The Centrelink automated debt notices scheme is the result of years of cuts to the Department of Human Services by both Coalition and Labor governments, according to the public sector union.

A Senate committee investigating the government’s botched Centrelink debt notices system has been told this morning in its first hearing on the matter that far from resulting in a cost saving for the government as intended, the scheme has forced Centrelink staff to do more work under more pressure to resolve incorrect debt notices issued by the system.

CPSU national secretary Nadine Flood told the committee that DHS was “more focused on denying there was a problem and spinning the problem than actually dealing with it”.

Successive budget cuts, or “efficiency dividends” to the department had resulted in 5000 jobs going within the agency and meant that the decision to move to remove human oversight of the debt notices system was “absolutely based on the desire to save money”, Flood said. The result, however, meant that because of the thousands of false notices in the more than 300,000 notices issued by the agency so far, staff have been taken offline to deal with complex and difficult disputes with recipients over the false debts.

DHS has become an expert in Band-Aid solutions as it lurches from one crisis to the next,” she said. The department was also “vicious and draconian” in its response to staff speaking out and wasn’t keen on staff input in how these systems should operate, but staff were the ones having to deal with distressed Centrelink recipients. CPSU deputy secretary Lisa Newman said that while the department had reported a decline in physical threats against staff, their own members had seen a marked increase in threats and spitting at staff in recent months.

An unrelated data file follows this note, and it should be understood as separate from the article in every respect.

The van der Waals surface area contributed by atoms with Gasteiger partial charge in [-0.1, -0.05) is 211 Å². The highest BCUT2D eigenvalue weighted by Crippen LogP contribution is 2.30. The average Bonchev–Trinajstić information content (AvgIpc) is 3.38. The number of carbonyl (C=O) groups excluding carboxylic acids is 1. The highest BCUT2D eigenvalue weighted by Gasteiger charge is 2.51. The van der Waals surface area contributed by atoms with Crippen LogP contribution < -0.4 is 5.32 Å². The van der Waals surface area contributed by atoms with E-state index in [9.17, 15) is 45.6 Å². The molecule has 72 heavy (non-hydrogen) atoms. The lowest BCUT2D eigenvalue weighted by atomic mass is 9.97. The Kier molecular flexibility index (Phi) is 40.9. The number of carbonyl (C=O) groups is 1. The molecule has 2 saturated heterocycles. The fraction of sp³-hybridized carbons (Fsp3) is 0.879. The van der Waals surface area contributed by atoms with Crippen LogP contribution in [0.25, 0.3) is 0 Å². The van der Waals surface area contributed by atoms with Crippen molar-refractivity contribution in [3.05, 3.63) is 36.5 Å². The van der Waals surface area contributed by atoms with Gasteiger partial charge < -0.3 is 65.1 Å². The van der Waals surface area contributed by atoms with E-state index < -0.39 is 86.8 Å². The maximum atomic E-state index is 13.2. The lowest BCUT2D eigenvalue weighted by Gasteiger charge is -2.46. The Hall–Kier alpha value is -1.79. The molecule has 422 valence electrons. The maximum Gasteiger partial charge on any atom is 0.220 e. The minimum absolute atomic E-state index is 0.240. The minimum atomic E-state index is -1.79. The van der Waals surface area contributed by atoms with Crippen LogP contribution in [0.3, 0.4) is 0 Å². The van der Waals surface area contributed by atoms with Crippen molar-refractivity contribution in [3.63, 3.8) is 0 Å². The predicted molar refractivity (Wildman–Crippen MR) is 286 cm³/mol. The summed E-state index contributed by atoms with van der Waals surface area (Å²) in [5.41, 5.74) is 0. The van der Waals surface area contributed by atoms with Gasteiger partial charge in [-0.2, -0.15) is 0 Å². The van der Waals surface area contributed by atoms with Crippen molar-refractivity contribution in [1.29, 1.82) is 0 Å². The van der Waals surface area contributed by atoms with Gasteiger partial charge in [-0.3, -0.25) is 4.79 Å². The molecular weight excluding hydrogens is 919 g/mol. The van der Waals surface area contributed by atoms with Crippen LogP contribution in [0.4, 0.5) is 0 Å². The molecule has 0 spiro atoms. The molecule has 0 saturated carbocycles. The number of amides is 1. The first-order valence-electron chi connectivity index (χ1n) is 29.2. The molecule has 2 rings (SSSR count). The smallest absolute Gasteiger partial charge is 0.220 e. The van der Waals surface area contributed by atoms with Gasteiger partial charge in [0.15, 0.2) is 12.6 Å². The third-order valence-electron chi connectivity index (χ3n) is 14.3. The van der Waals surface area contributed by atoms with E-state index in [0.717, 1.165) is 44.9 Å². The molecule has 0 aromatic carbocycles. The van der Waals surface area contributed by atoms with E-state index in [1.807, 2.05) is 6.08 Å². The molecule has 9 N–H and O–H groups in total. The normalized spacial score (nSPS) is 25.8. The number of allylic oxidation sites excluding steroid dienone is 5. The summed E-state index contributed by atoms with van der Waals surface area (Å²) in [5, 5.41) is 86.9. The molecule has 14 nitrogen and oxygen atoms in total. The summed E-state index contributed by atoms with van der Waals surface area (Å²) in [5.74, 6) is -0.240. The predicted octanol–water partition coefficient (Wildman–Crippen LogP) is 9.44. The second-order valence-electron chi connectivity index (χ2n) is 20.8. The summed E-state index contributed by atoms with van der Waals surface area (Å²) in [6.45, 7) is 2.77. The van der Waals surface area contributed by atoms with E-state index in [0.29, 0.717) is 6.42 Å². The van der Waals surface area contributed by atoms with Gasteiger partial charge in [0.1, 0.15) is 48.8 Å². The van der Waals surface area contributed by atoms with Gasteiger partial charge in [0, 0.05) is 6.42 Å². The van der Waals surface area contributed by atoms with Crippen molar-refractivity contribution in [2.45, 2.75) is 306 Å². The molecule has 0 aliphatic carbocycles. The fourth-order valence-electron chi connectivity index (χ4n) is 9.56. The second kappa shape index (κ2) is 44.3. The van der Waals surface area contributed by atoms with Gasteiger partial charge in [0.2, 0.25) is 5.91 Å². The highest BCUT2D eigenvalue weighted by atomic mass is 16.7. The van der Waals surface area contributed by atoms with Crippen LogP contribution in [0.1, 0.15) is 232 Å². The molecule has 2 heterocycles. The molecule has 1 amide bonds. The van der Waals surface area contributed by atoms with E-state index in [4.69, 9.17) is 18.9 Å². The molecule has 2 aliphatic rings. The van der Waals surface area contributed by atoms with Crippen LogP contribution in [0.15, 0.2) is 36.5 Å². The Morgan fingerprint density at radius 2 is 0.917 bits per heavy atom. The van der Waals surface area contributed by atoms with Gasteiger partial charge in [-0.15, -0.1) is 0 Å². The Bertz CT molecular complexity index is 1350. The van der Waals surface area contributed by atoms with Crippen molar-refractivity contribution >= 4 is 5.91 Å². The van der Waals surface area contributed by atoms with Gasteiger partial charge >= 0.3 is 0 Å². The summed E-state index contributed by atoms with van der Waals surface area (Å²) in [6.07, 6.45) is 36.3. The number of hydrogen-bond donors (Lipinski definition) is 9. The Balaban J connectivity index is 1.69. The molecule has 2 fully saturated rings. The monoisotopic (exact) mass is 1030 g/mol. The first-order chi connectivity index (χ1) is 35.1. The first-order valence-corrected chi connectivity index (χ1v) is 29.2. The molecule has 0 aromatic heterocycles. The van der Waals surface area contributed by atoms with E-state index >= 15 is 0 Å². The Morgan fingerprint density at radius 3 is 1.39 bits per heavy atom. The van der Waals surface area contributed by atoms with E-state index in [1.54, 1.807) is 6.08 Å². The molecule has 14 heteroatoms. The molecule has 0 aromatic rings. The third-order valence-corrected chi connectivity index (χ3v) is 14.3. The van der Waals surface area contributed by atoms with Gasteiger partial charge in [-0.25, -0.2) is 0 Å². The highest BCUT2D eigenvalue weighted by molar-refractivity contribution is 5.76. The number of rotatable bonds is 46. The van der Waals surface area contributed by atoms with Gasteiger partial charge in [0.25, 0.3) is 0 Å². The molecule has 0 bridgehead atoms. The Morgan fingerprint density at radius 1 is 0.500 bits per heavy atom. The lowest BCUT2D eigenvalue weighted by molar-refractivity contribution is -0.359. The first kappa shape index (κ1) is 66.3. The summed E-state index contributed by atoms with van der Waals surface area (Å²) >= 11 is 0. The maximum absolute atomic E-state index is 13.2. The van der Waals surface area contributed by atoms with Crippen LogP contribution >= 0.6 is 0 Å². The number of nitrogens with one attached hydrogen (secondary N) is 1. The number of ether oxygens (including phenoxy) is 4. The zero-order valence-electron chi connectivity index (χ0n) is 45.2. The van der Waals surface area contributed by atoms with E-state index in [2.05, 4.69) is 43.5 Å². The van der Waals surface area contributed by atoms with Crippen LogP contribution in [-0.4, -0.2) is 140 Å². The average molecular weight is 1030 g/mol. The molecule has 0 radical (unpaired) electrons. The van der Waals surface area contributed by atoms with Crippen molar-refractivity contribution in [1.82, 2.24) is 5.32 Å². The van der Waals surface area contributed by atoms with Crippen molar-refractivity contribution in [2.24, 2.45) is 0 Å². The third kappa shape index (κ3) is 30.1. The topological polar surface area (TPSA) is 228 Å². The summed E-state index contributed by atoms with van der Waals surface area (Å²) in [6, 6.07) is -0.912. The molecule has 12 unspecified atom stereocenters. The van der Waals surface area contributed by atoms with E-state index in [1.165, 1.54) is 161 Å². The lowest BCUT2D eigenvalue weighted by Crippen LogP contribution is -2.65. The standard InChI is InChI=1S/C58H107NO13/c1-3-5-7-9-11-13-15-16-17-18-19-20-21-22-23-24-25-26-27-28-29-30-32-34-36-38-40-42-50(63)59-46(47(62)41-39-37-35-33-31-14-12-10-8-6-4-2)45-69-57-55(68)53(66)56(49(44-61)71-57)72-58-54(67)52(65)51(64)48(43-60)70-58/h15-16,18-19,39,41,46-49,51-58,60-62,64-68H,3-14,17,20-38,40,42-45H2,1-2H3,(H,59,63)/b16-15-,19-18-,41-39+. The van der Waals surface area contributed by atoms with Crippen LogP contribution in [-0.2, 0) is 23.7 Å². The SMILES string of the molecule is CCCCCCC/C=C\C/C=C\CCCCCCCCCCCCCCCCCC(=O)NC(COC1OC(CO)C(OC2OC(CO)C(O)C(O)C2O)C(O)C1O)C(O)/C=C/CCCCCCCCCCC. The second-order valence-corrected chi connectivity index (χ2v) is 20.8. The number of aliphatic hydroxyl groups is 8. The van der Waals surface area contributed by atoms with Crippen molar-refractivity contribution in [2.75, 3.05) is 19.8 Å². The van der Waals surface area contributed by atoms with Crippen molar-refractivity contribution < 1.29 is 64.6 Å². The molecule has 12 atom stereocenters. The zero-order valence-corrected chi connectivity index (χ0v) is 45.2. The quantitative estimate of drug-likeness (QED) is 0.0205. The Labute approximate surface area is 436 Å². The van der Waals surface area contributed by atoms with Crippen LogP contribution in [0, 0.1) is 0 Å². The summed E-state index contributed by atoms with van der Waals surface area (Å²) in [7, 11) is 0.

The Australian Council of Social Service CEO Cassandra Goldie told the committee that there was a “culture of fear” around the notices scheme now, and the release of details of a Centrelink recipient to the media because that person had chosen to speak about their own issues had resulted in a “chilling effect” whereby people struggling with automated debt notices were now scared to talk about it.

Goldie said that for many of the 6,600 people who had first heard about their debt from a debt collector, they have been threatened with being taken to court, or having assets seized. The shift to sending initial notices from Centrelink via registered post should go some way to stopping people only hearing about their alleged debts by the time they’ve reached the debt collector, the committee heard. 

Both CPSU and ACOSS have called for the system to be suspended, and have requested to meet with Human Services Minister Alan Tudge, but both requests have been ignored.

The committee will also hear from the Australian Taxation Office and the Department of Human Services later today.

Peter Fray

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